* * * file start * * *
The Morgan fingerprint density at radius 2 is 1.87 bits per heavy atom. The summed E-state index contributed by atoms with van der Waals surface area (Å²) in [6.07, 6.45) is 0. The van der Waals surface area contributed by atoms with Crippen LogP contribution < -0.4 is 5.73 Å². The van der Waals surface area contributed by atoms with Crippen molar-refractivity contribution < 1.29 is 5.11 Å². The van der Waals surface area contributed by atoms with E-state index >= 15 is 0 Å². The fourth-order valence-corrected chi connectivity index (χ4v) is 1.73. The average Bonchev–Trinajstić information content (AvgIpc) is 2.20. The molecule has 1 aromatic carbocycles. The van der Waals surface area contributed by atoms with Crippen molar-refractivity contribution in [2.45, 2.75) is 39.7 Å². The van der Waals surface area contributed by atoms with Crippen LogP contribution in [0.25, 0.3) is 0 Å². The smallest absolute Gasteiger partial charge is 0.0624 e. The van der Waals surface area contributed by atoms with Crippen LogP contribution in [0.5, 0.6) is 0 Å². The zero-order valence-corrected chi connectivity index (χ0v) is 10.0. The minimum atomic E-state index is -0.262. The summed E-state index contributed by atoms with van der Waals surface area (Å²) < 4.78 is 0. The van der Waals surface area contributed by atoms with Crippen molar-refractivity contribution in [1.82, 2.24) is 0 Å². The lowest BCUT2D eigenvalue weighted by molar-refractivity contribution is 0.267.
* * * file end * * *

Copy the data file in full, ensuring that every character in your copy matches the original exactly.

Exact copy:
The Morgan fingerprint density at radius 2 is 1.87 bits per heavy atom. The summed E-state index contributed by atoms with van der Waals surface area (Å²) in [6.07, 6.45) is 0. The van der Waals surface area contributed by atoms with Crippen LogP contribution < -0.4 is 5.73 Å². The van der Waals surface area contributed by atoms with Crippen molar-refractivity contribution < 1.29 is 5.11 Å². The van der Waals surface area contributed by atoms with E-state index >= 15 is 0 Å². The fourth-order valence-corrected chi connectivity index (χ4v) is 1.73. The average Bonchev–Trinajstić information content (AvgIpc) is 2.20. The molecule has 1 aromatic carbocycles. The van der Waals surface area contributed by atoms with Crippen molar-refractivity contribution in [2.45, 2.75) is 39.7 Å². The van der Waals surface area contributed by atoms with Crippen LogP contribution in [0.25, 0.3) is 0 Å². The smallest absolute Gasteiger partial charge is 0.0624 e. The van der Waals surface area contributed by atoms with Crippen LogP contribution in [0.5, 0.6) is 0 Å². The zero-order valence-corrected chi connectivity index (χ0v) is 10.0. The minimum atomic E-state index is -0.262. The summed E-state index contributed by atoms with van der Waals surface area (Å²) < 4.78 is 0. The van der Waals surface area contributed by atoms with Crippen molar-refractivity contribution in [1.82, 2.24) is 0 Å². The lowest BCUT2D eigenvalue weighted by molar-refractivity contribution is 0.267.